La corresponsabilità della piattaforma per violazione di marchio nel diritto USA (sulla willful blindness nel contributory infringement)

Il prof. Eric Goldman segnala l’ appello del 9 circuito 24.07.2023, No. 21-56150, Brand Melville c. Redbubble.

Riporto il passo sull’elemento soggettivo in capo alla piattaforma (REdbubble) per ritenerla responsabile:

<Common to these cases is that willful blindness requires the defendant to be aware of specific instances of infringement or specific infringers. Without that knowledge, the defendant need not search for infringement. General knowledge of infringement on the defendant’s platform—even of the plaintiff’s trademarks—is not enough to show willful blindness. See Tiffany, 600 F.3d at 110 (“eBay appears to concede that it knew as a general matter that counterfeit Tiffany products were listed and sold through its website. . . . Without more, however, this knowledge is insufficient to trigger liability.”). We hold that willful blindness for contributory trademark liability requires the defendant to have specific knowledge of infringers or instances of infringement.
As for Brandy Melville’s contention that Redbubble had a duty to look for infringement, persuasive decisions from other circuits hold that the defendant has no such duty until it gains the specific knowledge necessary to trigger liability. “There is no inherent duty to look for infringement by others on one’s property.” Omega SA, 984 F.3d at 255; see also Hard Rock Cafe Licensing Corp. v. Concession Servs., Inc., 955 F.2d 1143, 1149 (7th Cir. 1992) (The willful blindness standard “does not impose any duty to seek out and prevent violations.”). Instead, willful blindness arises when a defendant was “made aware that there was infringement on its site but . . . ignored that fact.” Omega SA, 984 F.3d at 255 (quoting Tiffany, 600 F.3d at 110 n.15).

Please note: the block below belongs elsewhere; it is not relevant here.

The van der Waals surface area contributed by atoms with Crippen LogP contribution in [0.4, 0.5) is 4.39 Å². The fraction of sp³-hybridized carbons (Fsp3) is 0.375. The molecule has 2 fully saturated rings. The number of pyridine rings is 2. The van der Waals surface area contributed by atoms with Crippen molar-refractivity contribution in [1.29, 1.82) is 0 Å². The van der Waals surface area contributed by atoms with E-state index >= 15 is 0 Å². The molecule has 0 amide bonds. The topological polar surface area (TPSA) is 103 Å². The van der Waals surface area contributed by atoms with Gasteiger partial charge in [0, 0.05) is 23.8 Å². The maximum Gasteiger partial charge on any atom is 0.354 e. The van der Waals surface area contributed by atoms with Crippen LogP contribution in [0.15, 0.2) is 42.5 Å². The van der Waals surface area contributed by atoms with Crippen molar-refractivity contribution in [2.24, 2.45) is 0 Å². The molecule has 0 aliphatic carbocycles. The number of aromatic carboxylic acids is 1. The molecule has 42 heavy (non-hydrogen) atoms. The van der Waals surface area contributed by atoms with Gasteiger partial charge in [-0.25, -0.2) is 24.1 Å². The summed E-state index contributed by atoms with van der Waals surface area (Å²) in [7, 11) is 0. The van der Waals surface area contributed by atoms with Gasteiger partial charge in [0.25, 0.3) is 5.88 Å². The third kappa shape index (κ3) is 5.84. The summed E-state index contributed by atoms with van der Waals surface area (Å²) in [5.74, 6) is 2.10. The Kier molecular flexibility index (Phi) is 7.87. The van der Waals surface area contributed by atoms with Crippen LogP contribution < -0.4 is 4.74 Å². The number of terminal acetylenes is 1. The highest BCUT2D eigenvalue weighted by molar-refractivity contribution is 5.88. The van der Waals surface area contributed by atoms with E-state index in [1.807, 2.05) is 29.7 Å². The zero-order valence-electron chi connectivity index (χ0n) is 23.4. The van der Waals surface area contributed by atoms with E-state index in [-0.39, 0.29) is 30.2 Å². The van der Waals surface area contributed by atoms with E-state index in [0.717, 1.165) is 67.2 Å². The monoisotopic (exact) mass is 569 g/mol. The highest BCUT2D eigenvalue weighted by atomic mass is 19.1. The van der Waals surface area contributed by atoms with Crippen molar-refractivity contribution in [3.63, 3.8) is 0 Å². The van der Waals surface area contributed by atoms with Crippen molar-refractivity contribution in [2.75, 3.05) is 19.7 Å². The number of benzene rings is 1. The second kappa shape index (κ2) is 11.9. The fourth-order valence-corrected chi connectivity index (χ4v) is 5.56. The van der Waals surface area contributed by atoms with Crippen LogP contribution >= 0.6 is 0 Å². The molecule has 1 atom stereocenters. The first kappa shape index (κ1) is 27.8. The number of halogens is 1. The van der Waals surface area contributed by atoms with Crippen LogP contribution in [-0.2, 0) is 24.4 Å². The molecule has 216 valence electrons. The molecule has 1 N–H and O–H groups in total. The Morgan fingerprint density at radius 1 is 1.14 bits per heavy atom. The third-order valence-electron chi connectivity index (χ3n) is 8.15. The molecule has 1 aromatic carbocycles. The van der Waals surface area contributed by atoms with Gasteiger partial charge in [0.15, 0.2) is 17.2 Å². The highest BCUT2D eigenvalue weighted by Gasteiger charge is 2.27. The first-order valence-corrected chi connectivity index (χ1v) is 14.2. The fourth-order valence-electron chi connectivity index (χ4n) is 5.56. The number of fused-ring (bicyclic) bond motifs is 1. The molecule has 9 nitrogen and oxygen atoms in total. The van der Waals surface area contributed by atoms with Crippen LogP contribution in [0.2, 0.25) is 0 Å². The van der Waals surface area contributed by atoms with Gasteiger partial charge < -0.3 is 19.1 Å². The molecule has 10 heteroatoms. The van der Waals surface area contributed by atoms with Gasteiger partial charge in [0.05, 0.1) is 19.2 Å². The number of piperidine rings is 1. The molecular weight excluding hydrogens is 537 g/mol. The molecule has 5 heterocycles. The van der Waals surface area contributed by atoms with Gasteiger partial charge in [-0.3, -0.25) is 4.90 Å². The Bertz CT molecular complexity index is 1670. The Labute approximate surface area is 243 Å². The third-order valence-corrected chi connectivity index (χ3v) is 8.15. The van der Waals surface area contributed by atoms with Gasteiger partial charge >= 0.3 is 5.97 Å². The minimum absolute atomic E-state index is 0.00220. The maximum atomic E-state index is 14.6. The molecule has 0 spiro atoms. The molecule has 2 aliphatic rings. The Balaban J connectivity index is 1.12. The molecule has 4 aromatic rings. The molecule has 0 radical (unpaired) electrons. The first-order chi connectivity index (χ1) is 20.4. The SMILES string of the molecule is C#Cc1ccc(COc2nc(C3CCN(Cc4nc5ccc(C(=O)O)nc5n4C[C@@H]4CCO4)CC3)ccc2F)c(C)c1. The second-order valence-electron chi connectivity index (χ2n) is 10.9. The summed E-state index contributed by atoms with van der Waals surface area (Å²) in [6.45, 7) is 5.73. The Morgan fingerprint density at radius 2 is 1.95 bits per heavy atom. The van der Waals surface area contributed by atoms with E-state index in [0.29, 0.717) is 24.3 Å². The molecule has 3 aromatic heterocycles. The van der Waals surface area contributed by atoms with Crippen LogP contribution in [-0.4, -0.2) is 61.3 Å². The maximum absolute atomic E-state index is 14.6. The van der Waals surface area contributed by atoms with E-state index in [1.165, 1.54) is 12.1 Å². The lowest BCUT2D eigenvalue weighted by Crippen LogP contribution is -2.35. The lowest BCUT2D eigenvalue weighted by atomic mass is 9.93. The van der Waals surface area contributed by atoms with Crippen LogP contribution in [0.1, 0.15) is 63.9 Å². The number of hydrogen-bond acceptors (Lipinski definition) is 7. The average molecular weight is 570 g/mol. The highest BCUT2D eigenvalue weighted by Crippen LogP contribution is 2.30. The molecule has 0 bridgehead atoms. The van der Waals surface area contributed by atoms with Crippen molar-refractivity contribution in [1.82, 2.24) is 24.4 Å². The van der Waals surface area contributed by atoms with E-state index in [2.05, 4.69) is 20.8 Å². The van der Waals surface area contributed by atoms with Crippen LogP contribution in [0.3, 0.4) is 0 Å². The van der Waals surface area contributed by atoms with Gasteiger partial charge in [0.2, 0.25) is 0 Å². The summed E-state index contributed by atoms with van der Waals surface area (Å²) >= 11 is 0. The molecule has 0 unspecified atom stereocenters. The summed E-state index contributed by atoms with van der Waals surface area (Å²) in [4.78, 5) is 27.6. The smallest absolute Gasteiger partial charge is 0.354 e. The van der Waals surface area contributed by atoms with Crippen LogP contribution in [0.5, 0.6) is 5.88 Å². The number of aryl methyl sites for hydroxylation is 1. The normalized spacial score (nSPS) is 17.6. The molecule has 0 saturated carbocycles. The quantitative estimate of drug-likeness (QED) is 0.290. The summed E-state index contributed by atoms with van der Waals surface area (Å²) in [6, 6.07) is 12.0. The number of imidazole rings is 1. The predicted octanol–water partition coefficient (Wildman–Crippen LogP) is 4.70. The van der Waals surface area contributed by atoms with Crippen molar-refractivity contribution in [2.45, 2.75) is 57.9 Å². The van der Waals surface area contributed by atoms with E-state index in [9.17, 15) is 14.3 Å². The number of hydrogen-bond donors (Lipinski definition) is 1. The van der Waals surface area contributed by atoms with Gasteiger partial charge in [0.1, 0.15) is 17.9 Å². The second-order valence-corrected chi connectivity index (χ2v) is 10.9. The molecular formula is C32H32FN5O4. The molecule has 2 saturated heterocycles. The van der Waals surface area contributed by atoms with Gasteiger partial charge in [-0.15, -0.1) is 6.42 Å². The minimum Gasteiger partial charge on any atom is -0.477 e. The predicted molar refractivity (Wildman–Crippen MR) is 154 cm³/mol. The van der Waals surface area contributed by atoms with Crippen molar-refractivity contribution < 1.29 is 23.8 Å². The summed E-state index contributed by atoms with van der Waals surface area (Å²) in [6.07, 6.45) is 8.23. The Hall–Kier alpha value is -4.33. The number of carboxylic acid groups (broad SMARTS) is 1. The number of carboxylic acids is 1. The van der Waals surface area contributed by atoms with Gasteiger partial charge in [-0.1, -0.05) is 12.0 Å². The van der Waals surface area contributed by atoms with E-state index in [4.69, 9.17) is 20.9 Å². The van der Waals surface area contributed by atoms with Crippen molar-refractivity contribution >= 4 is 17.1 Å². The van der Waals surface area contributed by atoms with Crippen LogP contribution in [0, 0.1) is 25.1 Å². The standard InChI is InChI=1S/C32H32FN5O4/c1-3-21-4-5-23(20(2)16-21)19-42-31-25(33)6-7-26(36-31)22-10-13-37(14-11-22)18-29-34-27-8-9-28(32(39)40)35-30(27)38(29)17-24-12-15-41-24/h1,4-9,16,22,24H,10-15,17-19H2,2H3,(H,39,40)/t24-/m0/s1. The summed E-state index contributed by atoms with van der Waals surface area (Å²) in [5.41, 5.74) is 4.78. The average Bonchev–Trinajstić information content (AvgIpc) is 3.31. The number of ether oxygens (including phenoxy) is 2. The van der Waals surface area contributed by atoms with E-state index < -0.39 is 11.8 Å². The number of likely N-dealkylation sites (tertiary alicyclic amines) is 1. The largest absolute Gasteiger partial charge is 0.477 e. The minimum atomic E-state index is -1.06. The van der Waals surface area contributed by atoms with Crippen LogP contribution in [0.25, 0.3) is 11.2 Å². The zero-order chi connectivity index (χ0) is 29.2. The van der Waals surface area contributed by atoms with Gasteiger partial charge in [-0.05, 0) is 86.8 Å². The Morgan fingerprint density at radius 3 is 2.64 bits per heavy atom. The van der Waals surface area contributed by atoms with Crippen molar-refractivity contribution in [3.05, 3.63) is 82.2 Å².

Once a defendant knows about specific instances of infringement, “bona fide efforts to root out infringement” could “support a verdict finding no liability, even if the defendant was not fully successful in stopping infringement.” Id. The duty to stop (or root out) infringement does not kick in, however, until the defendant has that specific knowledge. And, again, that duty only covers specific instances of infringement the defendant knows or has reason to know about. See Tiffany, 600 F.3d at 109–10 (holding that addressing specific notices of counterfeit Tiffany products was sufficient, even though eBay “knew as a general matter that counterfeit Tiffany products were listed and sold through its website.”) >>.

Ed allora quando ricorrono bona fide efforts?  <<What constitutes bona fide efforts will vary based on the context. For instance, a reasonable response for a flea market might not be reasonable for an online marketplace with millions of listings. Cf. Coach, Inc. v. Goodfellow, 717 F.3d 498, 504 (6th Cir. 2013) (affirming contributory liability where defendant, the owner and operator of a flea market, “had actual knowledge that the infringing activity was occurring” and knew of “particular vendors” that were infringing yet failed to “deny access to offending vendors or take other reasonable measures”). Removing infringing listings and taking appropriate action against repeat infringers in response to specific notices may well be sufficient to show that a large online marketplace was not willfully blind. See Tiffany, 600 F.3d at 109 (“[A]lthough [notices of claimed infringement] and buyer complaints gave eBay reason to know that certain sellers had been selling counterfeits, those sellers’ listings were removed and repeat offenders were suspended from the eBay site.”)>>.

Da noi va rileverebbe la possibilità di qualificare come colposa la condotta che concorre alla causazione del danno (art. 2043 cc): gli esiti, alla fine, non sarebbero molto distanti.

L’ambito oggettivo protetto è delineato dall’art. 20 c. 2 cpi